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Index Philanthropy

Philanthropy means the love of humanity. [1]

74 relations: American Philosophical Society, American Relief Administration, Andrew Carnegie, Anthony Ashley-Cooper, 7th Earl of Shaftesbury, Aristotle, Benjamin Franklin, Bloomsbury, Carnegie Corporation of New York, Charitable organization, Charity (practice), Charity Organization Society, Commission for Relief in Belgium, Cotton Mather, Daniel Defoe, Foundation (nonprofit), Foundling Hospital, Francis Bacon, Franco-Prussian War, Frederick Taylor Gates, George Peabody, Green Revolution, Guild, Harvard College, Henry Dunant, Herbert Hoover, History of slavery, Housing association, Human, International Committee of the Red Cross, John D. Rockefeller, John D. Rockefeller Jr., Jonas Hanway, Julius Rosenwald, Junker, Labourer's Friend Society, Library Company of Philadelphia, List of philanthropists, List of wealthiest charitable foundations, Love, Magdalene asylum, Margaret Olivia Slocum Sage, Middle class, Model dwellings company, National Philanthropic Trust, Nicholas A. M. Rodger, Nobel Peace Prize, Nonprofit organization, Norman Borlaug, Peabody Trust, Philanthropist (disambiguation), ..., Plutarch, Protestantism, Public good, Purgatory, Quality of life, Rockefeller Foundation, Royal charter, Royal Navy, Samuel Johnson, Social science, Society for Promoting Christian Knowledge, Society for the Reformation of Manners, St Dionis Backchurch, The Guinness Partnership, The Journal of Economic History, The Marine Society, Thirteen Colonies, Thomas Coram, University of Pennsylvania, Venture philanthropy, William I. Hitchcock, William Wilberforce, Worshipful Company of Carpenters, YMCA. Expand index (24 more) »

American Philosophical Society

The American Philosophical Society (APS), founded in 1743 and located in Philadelphia, is an eminent scholarly organization of international reputation that promotes useful knowledge in the sciences and humanities through excellence in scholarly research, professional meetings, publications, library resources, and community outreach.

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American Relief Administration

American Relief Administration (ARA) was an American relief mission to Europe and later post-revolutionary Russia after World War I. Herbert Hoover, future president of the United States, was the program director.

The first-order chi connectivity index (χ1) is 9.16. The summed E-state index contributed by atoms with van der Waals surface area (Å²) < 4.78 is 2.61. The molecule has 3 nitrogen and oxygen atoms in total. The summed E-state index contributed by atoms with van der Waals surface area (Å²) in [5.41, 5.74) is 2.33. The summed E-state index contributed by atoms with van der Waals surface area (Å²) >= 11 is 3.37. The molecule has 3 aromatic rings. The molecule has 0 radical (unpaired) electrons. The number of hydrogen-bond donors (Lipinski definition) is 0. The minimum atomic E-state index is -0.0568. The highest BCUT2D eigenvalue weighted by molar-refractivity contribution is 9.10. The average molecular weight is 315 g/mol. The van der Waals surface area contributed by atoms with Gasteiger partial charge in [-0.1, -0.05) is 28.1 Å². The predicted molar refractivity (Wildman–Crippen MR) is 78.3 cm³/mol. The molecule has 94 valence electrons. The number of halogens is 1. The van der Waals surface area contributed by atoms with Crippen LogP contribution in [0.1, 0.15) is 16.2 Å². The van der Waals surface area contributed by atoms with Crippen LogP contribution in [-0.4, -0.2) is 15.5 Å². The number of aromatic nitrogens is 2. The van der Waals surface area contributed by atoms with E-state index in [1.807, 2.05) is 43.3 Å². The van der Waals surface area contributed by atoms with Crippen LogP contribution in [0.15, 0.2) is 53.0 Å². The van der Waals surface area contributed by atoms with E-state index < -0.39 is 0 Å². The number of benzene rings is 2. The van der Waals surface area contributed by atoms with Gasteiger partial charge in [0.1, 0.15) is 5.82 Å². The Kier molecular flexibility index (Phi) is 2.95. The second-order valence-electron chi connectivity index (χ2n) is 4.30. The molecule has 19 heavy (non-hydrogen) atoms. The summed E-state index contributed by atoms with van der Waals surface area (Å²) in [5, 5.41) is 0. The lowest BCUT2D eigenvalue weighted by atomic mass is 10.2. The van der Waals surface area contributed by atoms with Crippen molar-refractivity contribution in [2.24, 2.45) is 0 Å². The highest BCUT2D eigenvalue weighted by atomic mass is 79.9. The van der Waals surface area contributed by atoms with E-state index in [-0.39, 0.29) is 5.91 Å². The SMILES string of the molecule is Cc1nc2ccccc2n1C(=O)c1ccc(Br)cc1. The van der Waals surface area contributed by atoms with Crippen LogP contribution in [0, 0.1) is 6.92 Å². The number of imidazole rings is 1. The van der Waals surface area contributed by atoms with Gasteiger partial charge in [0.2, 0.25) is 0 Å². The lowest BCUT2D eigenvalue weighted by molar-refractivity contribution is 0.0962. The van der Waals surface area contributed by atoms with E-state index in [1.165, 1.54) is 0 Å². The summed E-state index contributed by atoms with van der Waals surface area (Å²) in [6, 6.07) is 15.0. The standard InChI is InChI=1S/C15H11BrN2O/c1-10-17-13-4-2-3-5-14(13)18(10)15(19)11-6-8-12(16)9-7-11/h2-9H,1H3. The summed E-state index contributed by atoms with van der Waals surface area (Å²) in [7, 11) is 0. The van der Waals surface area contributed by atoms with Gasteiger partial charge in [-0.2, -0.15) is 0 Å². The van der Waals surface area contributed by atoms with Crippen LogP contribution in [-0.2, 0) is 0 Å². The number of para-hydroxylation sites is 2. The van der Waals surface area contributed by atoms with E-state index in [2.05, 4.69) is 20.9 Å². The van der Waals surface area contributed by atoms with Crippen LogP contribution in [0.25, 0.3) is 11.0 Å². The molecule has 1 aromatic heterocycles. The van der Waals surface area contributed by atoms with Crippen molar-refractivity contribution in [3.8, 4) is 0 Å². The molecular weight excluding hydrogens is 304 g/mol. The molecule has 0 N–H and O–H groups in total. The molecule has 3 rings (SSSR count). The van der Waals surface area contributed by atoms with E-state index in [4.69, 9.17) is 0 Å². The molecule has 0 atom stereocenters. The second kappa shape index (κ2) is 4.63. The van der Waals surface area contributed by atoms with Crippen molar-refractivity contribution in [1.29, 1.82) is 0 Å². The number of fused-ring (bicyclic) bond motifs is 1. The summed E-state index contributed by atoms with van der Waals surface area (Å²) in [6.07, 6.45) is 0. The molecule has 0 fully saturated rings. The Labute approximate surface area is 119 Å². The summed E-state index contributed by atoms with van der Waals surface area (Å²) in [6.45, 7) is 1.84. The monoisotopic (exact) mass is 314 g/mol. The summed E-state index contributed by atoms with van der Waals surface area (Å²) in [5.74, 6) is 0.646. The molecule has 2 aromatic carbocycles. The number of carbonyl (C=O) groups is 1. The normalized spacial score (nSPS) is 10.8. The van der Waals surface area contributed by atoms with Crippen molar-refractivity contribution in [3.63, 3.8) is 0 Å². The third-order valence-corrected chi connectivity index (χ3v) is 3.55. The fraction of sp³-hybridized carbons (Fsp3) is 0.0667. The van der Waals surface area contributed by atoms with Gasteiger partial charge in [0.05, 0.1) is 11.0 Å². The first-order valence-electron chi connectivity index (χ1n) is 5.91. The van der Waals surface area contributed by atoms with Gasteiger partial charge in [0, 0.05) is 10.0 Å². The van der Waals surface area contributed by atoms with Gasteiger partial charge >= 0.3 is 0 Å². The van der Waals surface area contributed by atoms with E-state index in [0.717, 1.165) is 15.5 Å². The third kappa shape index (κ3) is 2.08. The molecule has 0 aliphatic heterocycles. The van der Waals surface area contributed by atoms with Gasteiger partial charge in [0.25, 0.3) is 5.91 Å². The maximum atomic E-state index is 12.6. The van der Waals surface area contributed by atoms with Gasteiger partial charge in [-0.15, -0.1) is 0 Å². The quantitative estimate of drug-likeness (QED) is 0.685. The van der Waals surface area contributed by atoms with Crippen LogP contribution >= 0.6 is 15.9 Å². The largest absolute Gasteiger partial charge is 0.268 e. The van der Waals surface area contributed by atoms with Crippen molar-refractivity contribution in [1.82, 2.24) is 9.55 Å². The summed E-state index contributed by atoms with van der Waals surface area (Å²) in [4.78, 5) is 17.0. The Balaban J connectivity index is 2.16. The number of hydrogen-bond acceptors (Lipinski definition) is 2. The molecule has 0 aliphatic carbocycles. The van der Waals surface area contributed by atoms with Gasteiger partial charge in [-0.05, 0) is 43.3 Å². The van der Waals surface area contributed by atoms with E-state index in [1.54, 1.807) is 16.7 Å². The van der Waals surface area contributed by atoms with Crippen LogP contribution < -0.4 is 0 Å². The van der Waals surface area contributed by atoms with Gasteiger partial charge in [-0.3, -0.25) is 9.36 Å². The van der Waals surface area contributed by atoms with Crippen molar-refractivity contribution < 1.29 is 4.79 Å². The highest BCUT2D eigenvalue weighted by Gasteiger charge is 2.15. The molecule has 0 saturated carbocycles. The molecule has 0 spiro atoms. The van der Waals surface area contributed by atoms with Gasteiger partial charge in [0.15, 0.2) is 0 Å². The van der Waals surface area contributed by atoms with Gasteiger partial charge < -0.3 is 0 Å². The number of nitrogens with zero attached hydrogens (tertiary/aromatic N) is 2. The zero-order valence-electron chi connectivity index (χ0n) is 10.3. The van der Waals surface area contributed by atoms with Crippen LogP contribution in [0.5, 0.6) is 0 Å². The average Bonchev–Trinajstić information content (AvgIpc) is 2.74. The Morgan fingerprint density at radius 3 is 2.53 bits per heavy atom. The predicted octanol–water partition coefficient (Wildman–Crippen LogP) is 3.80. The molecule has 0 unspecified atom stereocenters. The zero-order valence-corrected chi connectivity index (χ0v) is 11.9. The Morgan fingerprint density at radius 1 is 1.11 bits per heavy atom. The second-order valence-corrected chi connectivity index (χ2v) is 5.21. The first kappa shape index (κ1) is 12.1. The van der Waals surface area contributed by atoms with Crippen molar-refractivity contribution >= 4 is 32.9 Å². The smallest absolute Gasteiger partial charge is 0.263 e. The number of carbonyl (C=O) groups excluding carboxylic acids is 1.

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Andrew Carnegie

Andrew Carnegie (but commonly or;MacKay, p. 29. November 25, 1835August 11, 1919) was a Scottish-American industrialist, business magnate, and philanthropist.

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Anthony Ashley-Cooper, 7th Earl of Shaftesbury

Anthony Ashley Cooper, 7th Earl of Shaftesbury (28 April 1801 – 1 October 1885), styled Lord Ashley from 1811 to 1851 and then Lord Shaftesbury following the death of his father, was a British politician, philanthropist and social reformer.

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Aristotle (Ἀριστοτέλης Aristotélēs,; 384–322 BC) was an ancient Greek philosopher and scientist born in the city of Stagira, Chalkidiki, in the north of Classical Greece.

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Benjamin Franklin

Benjamin Franklin (April 17, 1790) was an American polymath and one of the Founding Fathers of the United States.

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Bloomsbury is an area of the London Borough of Camden, between Euston Road and Holborn.

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Carnegie Corporation of New York

Carnegie Corporation of New York was established by Andrew Carnegie during 1911 "to promote the advancement and diffusion of knowledge and understanding".

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Charitable organization

A charitable organization or charity is a non-profit organization (NPO) whose primary objectives are philanthropy and social well-being (e.g. charitable, educational, religious, or other activities serving the public interest or common good).

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Charity (practice)

The practice of charity means the voluntary giving of help to those in need, as a humanitarian act.

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Charity Organization Society

The Charity Organization Societies were founded in England in 1869 following the 'Goschen Minute' (Poor Law Board; 22nd Annual Report (1869–70), Appendix A No.4. Relief to the Poor in the Metropolis. PP XXXI, 1871) that sought to severely restrict outdoor relief distributed by the Poor Law Guardians.

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Commission for Relief in Belgium

The Commission for Relief in Belgium or C.R.B. − known also as just Belgian Relief − was an international (predominantly American) organization that arranged for the supply of food to German-occupied Belgium and northern France during the First World War.